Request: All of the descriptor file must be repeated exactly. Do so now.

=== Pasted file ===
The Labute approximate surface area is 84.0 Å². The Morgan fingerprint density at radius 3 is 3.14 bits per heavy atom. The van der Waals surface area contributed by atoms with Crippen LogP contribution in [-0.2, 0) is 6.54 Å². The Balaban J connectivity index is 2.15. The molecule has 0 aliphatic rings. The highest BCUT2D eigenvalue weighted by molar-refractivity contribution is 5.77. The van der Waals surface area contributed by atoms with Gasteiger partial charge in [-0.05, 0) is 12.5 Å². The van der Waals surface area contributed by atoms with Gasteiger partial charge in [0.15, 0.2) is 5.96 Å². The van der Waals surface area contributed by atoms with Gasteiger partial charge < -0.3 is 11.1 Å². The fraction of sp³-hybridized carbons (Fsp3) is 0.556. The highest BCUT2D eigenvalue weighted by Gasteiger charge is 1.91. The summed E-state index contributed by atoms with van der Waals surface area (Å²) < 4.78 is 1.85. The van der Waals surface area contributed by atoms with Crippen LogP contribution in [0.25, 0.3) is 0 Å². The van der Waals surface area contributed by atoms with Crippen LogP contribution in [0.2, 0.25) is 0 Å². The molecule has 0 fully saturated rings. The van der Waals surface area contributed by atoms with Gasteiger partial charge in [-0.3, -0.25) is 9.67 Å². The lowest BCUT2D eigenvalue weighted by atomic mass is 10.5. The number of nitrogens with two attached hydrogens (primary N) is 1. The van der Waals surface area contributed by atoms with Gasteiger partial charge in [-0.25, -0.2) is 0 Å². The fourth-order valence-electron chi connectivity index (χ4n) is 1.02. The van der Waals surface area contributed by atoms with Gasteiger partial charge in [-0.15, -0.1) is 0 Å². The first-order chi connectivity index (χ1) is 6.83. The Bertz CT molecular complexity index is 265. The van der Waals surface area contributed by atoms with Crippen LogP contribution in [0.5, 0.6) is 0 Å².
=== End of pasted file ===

The Labute approximate surface area is 84.0 Å². The Morgan fingerprint density at radius 3 is 3.14 bits per heavy atom. The van der Waals surface area contributed by atoms with Crippen LogP contribution in [-0.2, 0) is 6.54 Å². The Balaban J connectivity index is 2.15. The molecule has 0 aliphatic rings. The highest BCUT2D eigenvalue weighted by molar-refractivity contribution is 5.77. The van der Waals surface area contributed by atoms with Gasteiger partial charge in [-0.05, 0) is 12.5 Å². The van der Waals surface area contributed by atoms with Gasteiger partial charge in [0.15, 0.2) is 5.96 Å². The van der Waals surface area contributed by atoms with Gasteiger partial charge < -0.3 is 11.1 Å². The fraction of sp³-hybridized carbons (Fsp3) is 0.556. The highest BCUT2D eigenvalue weighted by Gasteiger charge is 1.91. The summed E-state index contributed by atoms with van der Waals surface area (Å²) < 4.78 is 1.85. The van der Waals surface area contributed by atoms with Crippen LogP contribution in [0.25, 0.3) is 0 Å². The van der Waals surface area contributed by atoms with Crippen LogP contribution in [0.2, 0.25) is 0 Å². The molecule has 0 fully saturated rings. The van der Waals surface area contributed by atoms with Gasteiger partial charge in [-0.3, -0.25) is 9.67 Å². The lowest BCUT2D eigenvalue weighted by atomic mass is 10.5. The number of nitrogens with two attached hydrogens (primary N) is 1. The van der Waals surface area contributed by atoms with Gasteiger partial charge in [-0.25, -0.2) is 0 Å². The fourth-order valence-electron chi connectivity index (χ4n) is 1.02. The van der Waals surface area contributed by atoms with Gasteiger partial charge in [-0.15, -0.1) is 0 Å². The first-order chi connectivity index (χ1) is 6.83. The Bertz CT molecular complexity index is 265. The van der Waals surface area contributed by atoms with Crippen LogP contribution in [0.5, 0.6) is 0 Å².